Separate an individual from society, and give him an island or a continent to possess, and he cannot acquire personal property. He cannot be rich.
– Thomas Paine (1797)
Rome, once a mere collection of huts on a hilltop overlooking the Tiber, grew to become a vast and hugely influential empire. Why? That is, why Rome? Why not Alba Longa, by some accounts the oldest Latin city, the mother of Rome the daughter, and an important religious centre as well as the original head of the Latin League? Or Praeneste which we now know as Palestrina, or Tibur which we know as Tivoli, or Labici, or Gabii, Nomentum, Laurentum, Lavinium? Those other cities were situated in the same area, had similar soil and climate, spoke versions of the same Latin language and shared with Rome a common Latin culture (and were all, compared to the Greek city-states, fairly open to and connected with one another) (Boatwright, Gargola, and Talbert 2006).
Or why not one of the prosperous Etruscan cities in the north? Or one of the Greek colonies in the south? Or some or another city among one of the other Italic peoples, like the Umbrians or the Samnites?
Roman culture spread primarily through conquest. That made it different from Greek culture, which, while it certainly spread through the feats of Alexander the Great, also spread via trade relationships and the establishment of colonies around the Mediterranean. So if I want to know what caused Rome to dominate such a large area, I want to know what caused the Romans to conquer. But a million things caused the Romans to conquer. That is, there are a million things that needed to be true for the Romans to conquer. What I want is something rare – a necessary condition, but one also somewhat unique to the Romans.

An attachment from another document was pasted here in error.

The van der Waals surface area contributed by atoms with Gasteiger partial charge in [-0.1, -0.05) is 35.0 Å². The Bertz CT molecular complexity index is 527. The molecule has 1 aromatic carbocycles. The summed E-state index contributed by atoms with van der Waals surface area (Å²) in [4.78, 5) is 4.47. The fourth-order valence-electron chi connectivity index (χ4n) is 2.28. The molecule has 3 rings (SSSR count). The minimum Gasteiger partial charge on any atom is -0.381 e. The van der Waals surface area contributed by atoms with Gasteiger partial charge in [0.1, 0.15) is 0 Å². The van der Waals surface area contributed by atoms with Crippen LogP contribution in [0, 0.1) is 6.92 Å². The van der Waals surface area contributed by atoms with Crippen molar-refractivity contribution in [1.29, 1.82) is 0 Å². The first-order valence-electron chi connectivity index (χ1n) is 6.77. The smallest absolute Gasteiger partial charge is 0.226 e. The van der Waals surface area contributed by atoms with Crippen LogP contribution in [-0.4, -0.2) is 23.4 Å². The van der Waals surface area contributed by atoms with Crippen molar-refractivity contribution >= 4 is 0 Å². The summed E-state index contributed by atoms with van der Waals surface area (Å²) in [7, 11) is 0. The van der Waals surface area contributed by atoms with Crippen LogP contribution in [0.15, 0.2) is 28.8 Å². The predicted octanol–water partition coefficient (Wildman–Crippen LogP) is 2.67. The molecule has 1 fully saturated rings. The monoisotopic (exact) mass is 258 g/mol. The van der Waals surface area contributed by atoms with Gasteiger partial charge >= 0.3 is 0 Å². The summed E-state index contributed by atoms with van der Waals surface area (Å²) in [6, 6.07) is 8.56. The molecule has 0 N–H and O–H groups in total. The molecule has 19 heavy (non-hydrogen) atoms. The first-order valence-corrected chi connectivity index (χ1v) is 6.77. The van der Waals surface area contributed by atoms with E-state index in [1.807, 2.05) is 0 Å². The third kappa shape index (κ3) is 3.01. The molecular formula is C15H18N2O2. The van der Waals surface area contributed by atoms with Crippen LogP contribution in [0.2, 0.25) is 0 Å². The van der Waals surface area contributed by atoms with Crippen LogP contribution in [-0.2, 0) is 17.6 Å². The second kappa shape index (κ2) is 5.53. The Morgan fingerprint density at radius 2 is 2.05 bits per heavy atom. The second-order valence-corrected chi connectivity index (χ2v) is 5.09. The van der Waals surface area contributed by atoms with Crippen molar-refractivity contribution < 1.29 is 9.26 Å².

Rome rose from obscurity to become a vast, prosperous and durable empire. It first outgrew the other Latin cities mainly due to its location as a nexus and its proximity to the wealthy Etruscans (75% confidence). If this is not the case, Rome does not get hegemony over Latium (70% confidence).
Roman culture then spread primarily through conquest (95% confidence). A key reason that this worked was the Romans' unusually expansive and inclusive notion of citizenship, which increased its labour force, suppressed rebellious tendencies and gave conquered peoples a stake in the Roman venture (70% confidence). If this is not the case, the Romans don't expand outside the Italian peninsula (60% confidence).